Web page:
I love the steady drum beat throughout, holding the first thought together; truly, we don’t live if we our heart beats only once. It reminds me of a favorite movie scene where the dance instructor teaches his soon-to-be lover to feel the beat by holding his hand on her chest, gently beating the rhythm of her heart.

    The rhythm method (beads or no beads) only works if a woman is regular; something I never was. But the Indian experiment you describe is particularly distressing, fraught as it is with ignorance and submissiveness.

    Then you explode with the justifiable rage so many of feel at this moment in time. With the ignorant man in the White House, too vain to wear the necessary mask, too ignorant and lazy to bother to read his own briefings, making false claims, filling his head with junk he hears from sycophants on preferred propaganda channels; a complete feedback loop of distain for science, good information, help for our national tragedy. Spouting lies every time he opens his mouth and his cult eats it up and puts us all at risk. You express it well. Death is his constant companion.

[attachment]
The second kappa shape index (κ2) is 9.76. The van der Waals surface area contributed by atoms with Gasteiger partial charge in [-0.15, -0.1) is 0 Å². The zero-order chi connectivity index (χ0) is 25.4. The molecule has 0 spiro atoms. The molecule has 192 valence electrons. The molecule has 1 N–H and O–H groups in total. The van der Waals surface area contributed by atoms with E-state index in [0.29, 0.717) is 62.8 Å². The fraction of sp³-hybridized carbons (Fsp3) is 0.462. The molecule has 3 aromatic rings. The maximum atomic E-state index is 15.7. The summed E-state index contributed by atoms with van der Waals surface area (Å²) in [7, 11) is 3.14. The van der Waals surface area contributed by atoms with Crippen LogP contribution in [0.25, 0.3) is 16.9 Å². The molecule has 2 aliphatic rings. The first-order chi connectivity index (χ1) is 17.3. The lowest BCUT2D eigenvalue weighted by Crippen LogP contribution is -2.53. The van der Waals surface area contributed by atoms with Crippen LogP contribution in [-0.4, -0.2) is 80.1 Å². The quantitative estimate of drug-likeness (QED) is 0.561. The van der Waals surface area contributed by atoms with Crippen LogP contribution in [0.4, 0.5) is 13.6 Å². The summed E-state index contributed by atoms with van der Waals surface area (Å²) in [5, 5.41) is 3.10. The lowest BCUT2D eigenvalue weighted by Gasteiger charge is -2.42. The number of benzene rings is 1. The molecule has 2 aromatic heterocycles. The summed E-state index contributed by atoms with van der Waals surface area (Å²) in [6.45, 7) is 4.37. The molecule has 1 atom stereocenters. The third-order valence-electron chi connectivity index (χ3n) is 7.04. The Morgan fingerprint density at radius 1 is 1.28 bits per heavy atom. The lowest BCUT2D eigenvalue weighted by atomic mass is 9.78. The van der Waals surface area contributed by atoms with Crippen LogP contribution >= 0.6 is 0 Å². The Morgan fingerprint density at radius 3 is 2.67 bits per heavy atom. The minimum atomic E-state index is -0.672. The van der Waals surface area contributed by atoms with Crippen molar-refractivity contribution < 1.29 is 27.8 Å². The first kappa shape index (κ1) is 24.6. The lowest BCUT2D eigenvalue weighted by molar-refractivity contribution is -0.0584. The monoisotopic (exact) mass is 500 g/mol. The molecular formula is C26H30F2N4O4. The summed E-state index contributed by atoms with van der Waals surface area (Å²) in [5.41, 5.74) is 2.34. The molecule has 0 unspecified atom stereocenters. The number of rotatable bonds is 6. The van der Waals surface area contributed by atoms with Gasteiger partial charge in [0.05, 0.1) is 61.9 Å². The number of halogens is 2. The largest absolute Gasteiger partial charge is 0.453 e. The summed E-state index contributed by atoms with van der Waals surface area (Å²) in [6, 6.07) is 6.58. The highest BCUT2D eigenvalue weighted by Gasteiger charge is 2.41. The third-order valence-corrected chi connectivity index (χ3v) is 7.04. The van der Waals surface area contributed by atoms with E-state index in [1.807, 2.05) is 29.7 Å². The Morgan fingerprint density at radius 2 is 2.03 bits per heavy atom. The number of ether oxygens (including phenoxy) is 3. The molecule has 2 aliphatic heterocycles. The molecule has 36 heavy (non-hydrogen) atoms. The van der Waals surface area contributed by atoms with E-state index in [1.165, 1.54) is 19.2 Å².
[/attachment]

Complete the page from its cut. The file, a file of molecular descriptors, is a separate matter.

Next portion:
• Yes, I am happy to admit I was making a biiiig stretch from science to superstition but, once I got myself out there, I was damned if I didn’t push it through. You did pinpoint one of the many “holes” in my screed! Was your favorite movie scene from DIRTY DANCING? The basic rhythm of the heartbeat also drives the mambo, the samba, and — if you throw a backbeat in there — most rock and roll and R&B. I don’t know the various motivations that led to the failure the Indian rhythm-method experiment, so I’m guessing there. And yes, everything this man touches, dies. Perhaps that’s giving him too much power. Everything he touches fails, and reflects the distorted system we live in, wherein constant failure is excused, ignored, and tolerated. Like Jared Kushner and some tentpole film makers we all know.

      • Betsy Pfau says: